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Google keeps files from China

Search giant Google is storing the search records for its recently launched Chinese site Google.cn outside the country in an effort to keep the Chinese government from demanding the files.

"We didn’t want to be in the position of having to hand over these kinds of records to the government," said Peter Norvig, Google’s director of research, at a panel discussion at Santa Clara University in California on Monday, according to IDG News Service.

The company debuted the Chinese search engine in January, but received heavy criticism for agreeing to censor search results, and leave out features such as Chinese versions of its Blogger and Blogspot blog services and Gmail email system (see Google Bows to China’s Censors).

The Mountain View, California-based company had to appear before Congress recently to defend its practices in China, along with Yahoo, Microsoft, and Cisco Systems (see Net Showdown in Washington).

Shares of Google fell $0.63 to $364.17 in recent trading.

Google stores information on the IP addresses of users who have made search queries, and that information could be used to trace the identities of Internet users.

Hot Water in Search

Google has also been in hot water with the U.S. Department of Justice for declining to hand over its search records. The DOJ wants to examine search records in an effort to revive the Child Online Protection Act, which was struck down by the U.S. Supreme Court because of privacy concerns.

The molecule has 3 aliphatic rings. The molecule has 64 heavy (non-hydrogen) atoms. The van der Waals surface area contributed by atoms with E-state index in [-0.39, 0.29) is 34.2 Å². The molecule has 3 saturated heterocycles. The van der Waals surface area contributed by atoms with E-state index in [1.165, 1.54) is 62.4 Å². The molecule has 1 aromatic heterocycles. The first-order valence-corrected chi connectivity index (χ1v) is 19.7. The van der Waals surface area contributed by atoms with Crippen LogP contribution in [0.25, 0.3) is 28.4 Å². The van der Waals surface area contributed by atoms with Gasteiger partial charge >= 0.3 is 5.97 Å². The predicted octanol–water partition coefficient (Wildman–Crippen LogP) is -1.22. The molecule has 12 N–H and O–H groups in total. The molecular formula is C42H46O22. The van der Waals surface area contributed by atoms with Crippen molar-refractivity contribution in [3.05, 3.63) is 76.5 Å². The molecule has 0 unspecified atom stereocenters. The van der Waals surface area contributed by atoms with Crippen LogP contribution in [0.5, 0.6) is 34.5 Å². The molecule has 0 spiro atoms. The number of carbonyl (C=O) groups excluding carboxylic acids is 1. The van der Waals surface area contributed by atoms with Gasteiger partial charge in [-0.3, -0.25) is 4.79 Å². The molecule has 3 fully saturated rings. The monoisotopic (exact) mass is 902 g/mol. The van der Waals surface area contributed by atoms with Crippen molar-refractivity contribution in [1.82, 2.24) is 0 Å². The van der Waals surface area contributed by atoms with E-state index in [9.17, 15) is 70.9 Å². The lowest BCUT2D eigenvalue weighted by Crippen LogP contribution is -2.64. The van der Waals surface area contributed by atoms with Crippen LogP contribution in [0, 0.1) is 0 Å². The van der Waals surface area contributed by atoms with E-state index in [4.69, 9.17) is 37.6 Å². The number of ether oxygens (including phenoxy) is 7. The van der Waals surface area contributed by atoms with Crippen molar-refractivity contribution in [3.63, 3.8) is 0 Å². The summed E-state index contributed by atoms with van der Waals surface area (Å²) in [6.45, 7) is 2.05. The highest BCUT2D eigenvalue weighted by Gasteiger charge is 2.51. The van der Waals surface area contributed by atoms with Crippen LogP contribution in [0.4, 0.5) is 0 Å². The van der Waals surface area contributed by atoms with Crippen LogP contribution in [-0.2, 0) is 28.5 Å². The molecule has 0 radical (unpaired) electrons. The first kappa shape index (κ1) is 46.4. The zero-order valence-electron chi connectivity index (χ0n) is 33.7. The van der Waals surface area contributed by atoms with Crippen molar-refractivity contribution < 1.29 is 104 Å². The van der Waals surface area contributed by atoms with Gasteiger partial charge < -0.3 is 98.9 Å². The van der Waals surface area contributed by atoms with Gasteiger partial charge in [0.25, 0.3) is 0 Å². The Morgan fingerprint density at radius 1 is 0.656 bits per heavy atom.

America Online, Microsoft’s MSN, and Yahoo have cooperated with the DOJ (see DOJ: Google Shouldn’t Worry).

Chinese Internet users face many barriers in their Internet activities, including blocked sites, search terms, and efforts by authorities to shut down online discussions of controversial topics.

At the Search Engine Strategies conference in New York City on Tuesday, Adam Hertz, vice president of engineering at the blog search service Technorati, noted that Chinese Internet users are trying to get around such restrictions by agreeing among themselves to share tags to avoid being personally identified.

"They would write on one subject and then pass the tag to other users," he said.

A Google representative who was on the same panel at the Search Engine Strategies conference, Vinod Marur, said the search engine does not currently offer blog search capabilities in China. "When we launched blog search, we did not launch it in China," he said. But he added that the company is still weighing the possibility.

Google also faces an analyst meeting on Thursday in Mountain View where it will be discussing the admission by CFO George Reyes that the company’s growth is slowing in the search market (see Google Warns of Slower Growth). Google is looking to other areas for greater growth.

Date posted: March 2, 2006 Last modified: May 23, 2018 Total views: 14